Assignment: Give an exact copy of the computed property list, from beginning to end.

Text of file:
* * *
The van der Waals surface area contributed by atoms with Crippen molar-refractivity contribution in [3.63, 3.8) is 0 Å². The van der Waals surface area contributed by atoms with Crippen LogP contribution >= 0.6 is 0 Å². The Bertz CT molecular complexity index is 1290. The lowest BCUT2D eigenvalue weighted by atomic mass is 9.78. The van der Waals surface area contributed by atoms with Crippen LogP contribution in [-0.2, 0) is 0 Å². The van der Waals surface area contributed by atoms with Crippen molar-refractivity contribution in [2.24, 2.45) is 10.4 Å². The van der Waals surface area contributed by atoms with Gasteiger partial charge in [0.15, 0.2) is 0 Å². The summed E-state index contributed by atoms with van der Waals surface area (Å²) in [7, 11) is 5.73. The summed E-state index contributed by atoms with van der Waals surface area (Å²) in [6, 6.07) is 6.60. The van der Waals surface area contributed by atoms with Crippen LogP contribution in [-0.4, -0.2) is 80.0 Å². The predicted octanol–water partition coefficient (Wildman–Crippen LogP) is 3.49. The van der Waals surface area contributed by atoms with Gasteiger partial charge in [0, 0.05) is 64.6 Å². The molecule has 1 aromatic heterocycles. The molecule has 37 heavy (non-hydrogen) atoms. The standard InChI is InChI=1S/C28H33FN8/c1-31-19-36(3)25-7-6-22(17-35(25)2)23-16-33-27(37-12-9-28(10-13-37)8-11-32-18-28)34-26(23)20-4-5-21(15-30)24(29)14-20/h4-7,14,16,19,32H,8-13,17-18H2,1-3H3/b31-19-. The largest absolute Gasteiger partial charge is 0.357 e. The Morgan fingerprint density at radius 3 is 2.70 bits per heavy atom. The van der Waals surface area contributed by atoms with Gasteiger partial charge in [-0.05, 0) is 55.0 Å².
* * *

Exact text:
The van der Waals surface area contributed by atoms with Crippen molar-refractivity contribution in [3.63, 3.8) is 0 Å². The van der Waals surface area contributed by atoms with Crippen LogP contribution >= 0.6 is 0 Å². The Bertz CT molecular complexity index is 1290. The lowest BCUT2D eigenvalue weighted by atomic mass is 9.78. The van der Waals surface area contributed by atoms with Crippen LogP contribution in [-0.2, 0) is 0 Å². The van der Waals surface area contributed by atoms with Crippen molar-refractivity contribution in [2.24, 2.45) is 10.4 Å². The van der Waals surface area contributed by atoms with Gasteiger partial charge in [0.15, 0.2) is 0 Å². The summed E-state index contributed by atoms with van der Waals surface area (Å²) in [7, 11) is 5.73. The summed E-state index contributed by atoms with van der Waals surface area (Å²) in [6, 6.07) is 6.60. The van der Waals surface area contributed by atoms with Crippen LogP contribution in [-0.4, -0.2) is 80.0 Å². The predicted octanol–water partition coefficient (Wildman–Crippen LogP) is 3.49. The van der Waals surface area contributed by atoms with Gasteiger partial charge in [0, 0.05) is 64.6 Å². The molecule has 1 aromatic heterocycles. The molecule has 37 heavy (non-hydrogen) atoms. The standard InChI is InChI=1S/C28H33FN8/c1-31-19-36(3)25-7-6-22(17-35(25)2)23-16-33-27(37-12-9-28(10-13-37)8-11-32-18-28)34-26(23)20-4-5-21(15-30)24(29)14-20/h4-7,14,16,19,32H,8-13,17-18H2,1-3H3/b31-19-. The largest absolute Gasteiger partial charge is 0.357 e. The Morgan fingerprint density at radius 3 is 2.70 bits per heavy atom. The van der Waals surface area contributed by atoms with Gasteiger partial charge in [-0.05, 0) is 55.0 Å².